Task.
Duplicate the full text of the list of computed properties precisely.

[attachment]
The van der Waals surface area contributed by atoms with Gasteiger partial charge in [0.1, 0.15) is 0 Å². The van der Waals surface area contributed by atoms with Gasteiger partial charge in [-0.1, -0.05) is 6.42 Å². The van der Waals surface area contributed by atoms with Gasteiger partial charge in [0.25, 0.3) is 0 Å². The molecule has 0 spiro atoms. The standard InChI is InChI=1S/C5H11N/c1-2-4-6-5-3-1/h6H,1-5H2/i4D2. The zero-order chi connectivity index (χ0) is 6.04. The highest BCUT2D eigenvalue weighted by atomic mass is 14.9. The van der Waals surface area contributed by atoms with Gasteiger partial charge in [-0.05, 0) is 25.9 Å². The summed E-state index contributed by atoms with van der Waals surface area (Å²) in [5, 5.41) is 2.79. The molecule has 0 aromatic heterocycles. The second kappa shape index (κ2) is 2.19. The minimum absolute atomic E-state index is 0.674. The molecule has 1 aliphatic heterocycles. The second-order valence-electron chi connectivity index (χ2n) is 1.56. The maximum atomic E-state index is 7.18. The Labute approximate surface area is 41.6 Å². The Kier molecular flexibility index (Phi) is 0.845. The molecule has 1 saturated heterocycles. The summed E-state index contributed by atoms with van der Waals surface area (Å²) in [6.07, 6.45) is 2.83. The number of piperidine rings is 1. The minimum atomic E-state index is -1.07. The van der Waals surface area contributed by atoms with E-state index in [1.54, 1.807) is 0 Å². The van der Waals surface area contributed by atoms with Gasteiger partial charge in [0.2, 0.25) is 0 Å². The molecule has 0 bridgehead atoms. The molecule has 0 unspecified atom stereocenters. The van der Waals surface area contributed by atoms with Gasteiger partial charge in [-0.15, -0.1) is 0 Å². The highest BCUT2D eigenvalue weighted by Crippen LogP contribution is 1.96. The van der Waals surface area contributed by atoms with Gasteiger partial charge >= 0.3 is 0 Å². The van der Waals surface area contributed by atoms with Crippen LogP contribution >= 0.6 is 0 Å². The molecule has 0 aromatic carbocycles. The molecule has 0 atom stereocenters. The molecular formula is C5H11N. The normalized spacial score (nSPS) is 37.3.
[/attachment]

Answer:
The van der Waals surface area contributed by atoms with Gasteiger partial charge in [0.1, 0.15) is 0 Å². The van der Waals surface area contributed by atoms with Gasteiger partial charge in [-0.1, -0.05) is 6.42 Å². The van der Waals surface area contributed by atoms with Gasteiger partial charge in [0.25, 0.3) is 0 Å². The molecule has 0 spiro atoms. The standard InChI is InChI=1S/C5H11N/c1-2-4-6-5-3-1/h6H,1-5H2/i4D2. The zero-order chi connectivity index (χ0) is 6.04. The highest BCUT2D eigenvalue weighted by atomic mass is 14.9. The van der Waals surface area contributed by atoms with Gasteiger partial charge in [-0.05, 0) is 25.9 Å². The summed E-state index contributed by atoms with van der Waals surface area (Å²) in [5, 5.41) is 2.79. The molecule has 0 aromatic heterocycles. The second kappa shape index (κ2) is 2.19. The minimum absolute atomic E-state index is 0.674. The molecule has 1 aliphatic heterocycles. The second-order valence-electron chi connectivity index (χ2n) is 1.56. The maximum atomic E-state index is 7.18. The Labute approximate surface area is 41.6 Å². The Kier molecular flexibility index (Phi) is 0.845. The molecule has 1 saturated heterocycles. The summed E-state index contributed by atoms with van der Waals surface area (Å²) in [6.07, 6.45) is 2.83. The number of piperidine rings is 1. The minimum atomic E-state index is -1.07. The van der Waals surface area contributed by atoms with E-state index in [1.54, 1.807) is 0 Å². The van der Waals surface area contributed by atoms with Gasteiger partial charge in [0.2, 0.25) is 0 Å². The molecule has 0 bridgehead atoms. The molecule has 0 unspecified atom stereocenters. The van der Waals surface area contributed by atoms with Gasteiger partial charge in [-0.15, -0.1) is 0 Å². The highest BCUT2D eigenvalue weighted by Crippen LogP contribution is 1.96. The van der Waals surface area contributed by atoms with Gasteiger partial charge >= 0.3 is 0 Å². The van der Waals surface area contributed by atoms with Crippen LogP contribution >= 0.6 is 0 Å². The molecule has 0 aromatic carbocycles. The molecule has 0 atom stereocenters. The molecular formula is C5H11N. The normalized spacial score (nSPS) is 37.3.